Mission: Impossible III

In theaters. 

If Mission: Impossible III had come out two years ago, before couch jumping entered the national lexicon, would it have been a different movie? Would I still have rolled my eyes when Tom Cruise screwed up his face in faux determination? Would the opening-night audience with which I saw the flick still have tittered when he ostentatiously proclaimed his love for a naive, girlish brunette? Would the movie still have felt slick but overwhelmingly silly, the story not of a superspy but of a superstar playacting at espionage?

Cruise’s primary strength as an actor has always been his charisma, and his shenanigans of late have damaged that critical attribute. If he fails to convince us of his sincerity and sanity when he’s just being himself, how can he hope to do so when he’s playing characters on the big screen?

It’s not even a matter of more of us disliking him (though that doesn’t help); it’s a matter of more of us disbelieving him. More than ever, Cruise seems false, alien and delusional. His broad, toothy grin in Mission: Impossible III no longer recalls the goofball charm of him lip-syncing in his underwear. It reminds us of his manic exclamations of love in between leaps from Oprah’s couch. His intense action-star gaze connotes not top-gun swagger but vehement censure of Matt Lauer. (“You’re glib, Matt. You’re glib.”)

I don’t know whether he’s lost his ability to present himself as a charming human being or whether we’ve lost our ability to perceive him as such, but the end result is the same: Cruise is the weakest member of the M:i:III cast. He’s as enthusiastic and extroverted as ever, but nothing about his performance feels real, even in the unreal context of M:i:III.

In this, the third entry of the Impossible franchise, Cruise’s Ethan Hunt is pulled out of retirement to accept one more mission: rescuing his protégé from the clutches of an evil international arms broker (Philip Seymour Hoffman). Intrigue within the intelligence community endangers his crack team of multilingual, tech-savvy masters of disguise … and eventually his sweet, sheltered fiancé in a climactic scene revealed to us in a brief prologue.

As usual, Mission: Impossible is a showcase for impossible gadgets, impossible stunts, and impossible latex masks that grant actors the opportunity to play each other. Hoffman, for example, plays Cruise better than Cruise himself, and he does a damn good job of playing the villain as well. Other actors would have taken the opportunity to chew through the scenery (and that would have been fun, too), but Hoffman gives a chillingly tamped-down performance, proving once again that a ruthless professional is much more frightening than a rabid psycho.

Those playing Hunt’s colleagues at the Impossible Mission Force don’t have much to do, but they do what they can with aplomb. Back at mission headquarters, Laurence Fishburne relishes some of the best lines in the movie. As a language geek, I couldn’t help but grin when he barked, “Don’t interrupt me when I’m asking rhetorical questions!” Sadly, Fishburne doesn’t share much screen time with the gruff Ving Rhames, who also provides a welcome antidote to Cruise’s inescapable pluck. A Fishburne-Rhames tag team might actually have cut Cruise to size. Jonathan Rhys Meyers shines in an amusing undercover scene, the one moment when he’s not stuck spouting technical jargon and operating moving vehicles, and Maggie Q, cast as eye candy, models her flashy red dress with grace and a hint of humor. Her one emotive scene, recalling the wayward cat of her childhood, seems weirdly out of place, but that’s the director’s and screenwriters’ fault, not hers.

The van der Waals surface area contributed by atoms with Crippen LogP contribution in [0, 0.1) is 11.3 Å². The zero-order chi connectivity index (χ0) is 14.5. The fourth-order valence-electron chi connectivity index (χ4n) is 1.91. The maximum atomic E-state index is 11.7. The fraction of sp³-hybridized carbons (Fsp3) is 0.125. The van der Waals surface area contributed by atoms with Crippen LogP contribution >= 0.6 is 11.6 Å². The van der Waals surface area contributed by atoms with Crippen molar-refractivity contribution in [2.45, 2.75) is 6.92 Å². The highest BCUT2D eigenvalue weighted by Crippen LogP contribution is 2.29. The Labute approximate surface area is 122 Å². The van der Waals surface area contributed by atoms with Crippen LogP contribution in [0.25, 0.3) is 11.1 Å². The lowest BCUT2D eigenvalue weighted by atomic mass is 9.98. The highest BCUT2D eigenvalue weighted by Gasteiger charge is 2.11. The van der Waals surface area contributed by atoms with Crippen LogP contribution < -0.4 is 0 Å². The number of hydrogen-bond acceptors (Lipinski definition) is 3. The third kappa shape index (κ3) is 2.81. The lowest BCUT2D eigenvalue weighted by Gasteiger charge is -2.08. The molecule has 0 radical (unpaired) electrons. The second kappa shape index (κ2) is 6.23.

Indeed, Cruise is not entirely to blame for M:i:III’s erratic rhythm and deflated confusion. The foreshadowed prologue serves more as an unwanted spoiler than a tension ratchet. The editing of some of the action sequences is incomprehensible, and truly unfortunate framing in one would-be affecting scene creates a sort of visual double entendre that provoked widespread laughter in the theater I attended. Worst of all, the final heist happens entirely off-screen, and the generic fistfight we get instead is a poor excuse for a finale. I’ve never watched either Alias or Lost, the two hit TV shows director J.J. Abrams created, but his choices in M:i:III make me wonder what all the fuss is about.

It’s not that I hated M:i:III. It was diverting enough, and the non-Cruise cast entertained me admirably. But the movie’s best sequence — the Rome caper — is over in the first hour (not coincidentally, Hoffman gets most of his screen time then), and after that, the story loses momentum. At one time, Cruise might have been able to sustain my interest despite that, but those days are gone. We’re left with the rather pathetic spectacle of someone who can’t accomplish the simple mission of convincingly portraying a human being.

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